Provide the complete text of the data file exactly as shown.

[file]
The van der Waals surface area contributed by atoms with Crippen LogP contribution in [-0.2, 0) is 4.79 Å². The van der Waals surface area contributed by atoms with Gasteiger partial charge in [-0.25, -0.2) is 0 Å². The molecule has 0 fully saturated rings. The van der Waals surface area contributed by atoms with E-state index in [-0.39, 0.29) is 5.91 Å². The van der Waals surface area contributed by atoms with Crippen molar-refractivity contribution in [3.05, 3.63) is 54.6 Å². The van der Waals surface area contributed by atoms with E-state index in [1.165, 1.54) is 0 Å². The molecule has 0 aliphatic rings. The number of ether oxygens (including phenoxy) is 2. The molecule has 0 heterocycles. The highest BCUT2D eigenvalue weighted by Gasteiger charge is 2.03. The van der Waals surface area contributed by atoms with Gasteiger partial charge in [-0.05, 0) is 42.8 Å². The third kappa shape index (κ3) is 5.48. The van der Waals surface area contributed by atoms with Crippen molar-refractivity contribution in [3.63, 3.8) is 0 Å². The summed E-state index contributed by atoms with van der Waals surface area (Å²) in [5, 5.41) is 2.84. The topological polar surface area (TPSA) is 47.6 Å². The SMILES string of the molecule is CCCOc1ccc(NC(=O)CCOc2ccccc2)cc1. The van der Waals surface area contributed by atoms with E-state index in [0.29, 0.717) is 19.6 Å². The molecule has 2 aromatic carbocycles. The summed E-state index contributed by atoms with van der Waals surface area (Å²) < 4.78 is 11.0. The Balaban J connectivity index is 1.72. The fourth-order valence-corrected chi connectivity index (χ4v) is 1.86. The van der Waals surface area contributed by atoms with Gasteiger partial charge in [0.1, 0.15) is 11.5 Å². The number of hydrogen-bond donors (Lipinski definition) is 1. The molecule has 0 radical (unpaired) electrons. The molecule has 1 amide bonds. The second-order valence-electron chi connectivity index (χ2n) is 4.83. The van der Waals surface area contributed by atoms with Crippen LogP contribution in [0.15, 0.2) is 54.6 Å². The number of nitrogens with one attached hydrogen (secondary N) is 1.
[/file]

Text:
The van der Waals surface area contributed by atoms with Crippen LogP contribution in [-0.2, 0) is 4.79 Å². The van der Waals surface area contributed by atoms with Gasteiger partial charge in [-0.25, -0.2) is 0 Å². The molecule has 0 fully saturated rings. The van der Waals surface area contributed by atoms with E-state index in [-0.39, 0.29) is 5.91 Å². The van der Waals surface area contributed by atoms with Crippen molar-refractivity contribution in [3.05, 3.63) is 54.6 Å². The van der Waals surface area contributed by atoms with E-state index in [1.165, 1.54) is 0 Å². The molecule has 0 aliphatic rings. The number of ether oxygens (including phenoxy) is 2. The molecule has 0 heterocycles. The highest BCUT2D eigenvalue weighted by Gasteiger charge is 2.03. The van der Waals surface area contributed by atoms with Gasteiger partial charge in [-0.05, 0) is 42.8 Å². The third kappa shape index (κ3) is 5.48. The van der Waals surface area contributed by atoms with Crippen molar-refractivity contribution in [3.63, 3.8) is 0 Å². The summed E-state index contributed by atoms with van der Waals surface area (Å²) in [5, 5.41) is 2.84. The topological polar surface area (TPSA) is 47.6 Å². The SMILES string of the molecule is CCCOc1ccc(NC(=O)CCOc2ccccc2)cc1. The van der Waals surface area contributed by atoms with E-state index in [0.29, 0.717) is 19.6 Å². The molecule has 2 aromatic carbocycles. The summed E-state index contributed by atoms with van der Waals surface area (Å²) < 4.78 is 11.0. The Balaban J connectivity index is 1.72. The fourth-order valence-corrected chi connectivity index (χ4v) is 1.86. The van der Waals surface area contributed by atoms with Gasteiger partial charge in [0.1, 0.15) is 11.5 Å². The number of hydrogen-bond donors (Lipinski definition) is 1. The molecule has 0 radical (unpaired) electrons. The molecule has 1 amide bonds. The second-order valence-electron chi connectivity index (χ2n) is 4.83. The van der Waals surface area contributed by atoms with Crippen LogP contribution in [0.15, 0.2) is 54.6 Å². The number of nitrogens with one attached hydrogen (secondary N) is 1.